A common justification I hear for such nasty behavior is one I saw repeated today -- "I am speaking the truth."  "Forget about my tone, can you refute anything I said?"  Etc.  Another, more spurious, defense is that Christ often used sharp language to call out those in error, as when He referred to the Pharisees as a "brood of vipers" or took a whip and drove the money changers from the Temple.  And this is certainly true -- Jesus did say and do those things.  But this same Jesus is united with the Father and the Holy Spirit.  This same Jesus inspired His Apostle, Saint Paul, to write the very words that form the title of this post -- "speaking the truth in love" -- to the Ephesians.  This same Jesus was there when the Father said "do not bear false witness against your neighbor."  Martin Luther, in his Small Catechism, taught that this Commandment means we should "say everything in the kindest way."  This teaching is not among the differences I have with the Lutheran Church -- I believe Luther's interpretation of this Commandment to be the correct one.  A former Pastor of mine is fond of saying "the devil can quote Scripture."  This is most certainly true.  And I believe that Pastor would agree with me that the devil can even quote Scripture to justify being a complete jackass.  I believe this because this Pastor does not act that way, and he does endeavor to say everything in the kindest way.  It is the difference between working out one's salvation in fear and trembling and perverting one's own professed confession to justify slandering and doing evil to others.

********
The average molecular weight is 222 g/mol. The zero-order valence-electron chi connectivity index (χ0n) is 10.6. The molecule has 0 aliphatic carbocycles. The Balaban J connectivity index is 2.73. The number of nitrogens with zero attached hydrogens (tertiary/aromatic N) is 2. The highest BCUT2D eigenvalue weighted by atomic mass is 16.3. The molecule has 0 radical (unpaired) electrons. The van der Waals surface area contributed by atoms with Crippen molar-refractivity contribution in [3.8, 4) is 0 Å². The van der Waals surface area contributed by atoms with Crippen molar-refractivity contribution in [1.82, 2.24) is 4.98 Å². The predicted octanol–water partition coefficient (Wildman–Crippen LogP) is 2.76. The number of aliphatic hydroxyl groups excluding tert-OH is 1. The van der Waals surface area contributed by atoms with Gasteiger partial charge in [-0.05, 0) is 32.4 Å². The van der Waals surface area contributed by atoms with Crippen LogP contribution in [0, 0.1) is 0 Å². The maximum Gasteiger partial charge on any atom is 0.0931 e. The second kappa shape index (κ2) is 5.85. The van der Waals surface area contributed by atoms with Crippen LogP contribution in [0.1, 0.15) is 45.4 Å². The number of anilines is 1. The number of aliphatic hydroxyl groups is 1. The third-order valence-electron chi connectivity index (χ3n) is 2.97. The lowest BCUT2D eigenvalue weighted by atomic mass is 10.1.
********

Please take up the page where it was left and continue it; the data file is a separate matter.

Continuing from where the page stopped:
Did I mention the vast majority of the Lutherans I know have been kind and supportive of us, even as they do not support our decision to convert?  There is a lesson here, for all of us.

This is not intended to imply that Protestants are to blame here.  We have our fair share of jackasses in the Orthodox Church, as I reference above.  I'm quite sure Rome does as well.  As another friend of mine, also a Lutheran Pastor, is fond of saying, "the Church would be a great place if it weren't for all those sinners."  Of course, his point was that we are all sinners, and none of us has the right to judge another, even in his most flagrant sin.  Judgment belongs to Christ, not to us.  There is a lesson here as well.  For all of us.

It is also not to point fingers outward, because I find myself frequently unable to speak in the kindest way, and more frequently responding in kind to what I perceive as unkind and unfounded attacks on the Orthodox Church.  I write this as much as a reminder to myself as an admonition to anyone else.  We are called to speak the truth in love.  There is a lesson here.  For all of us.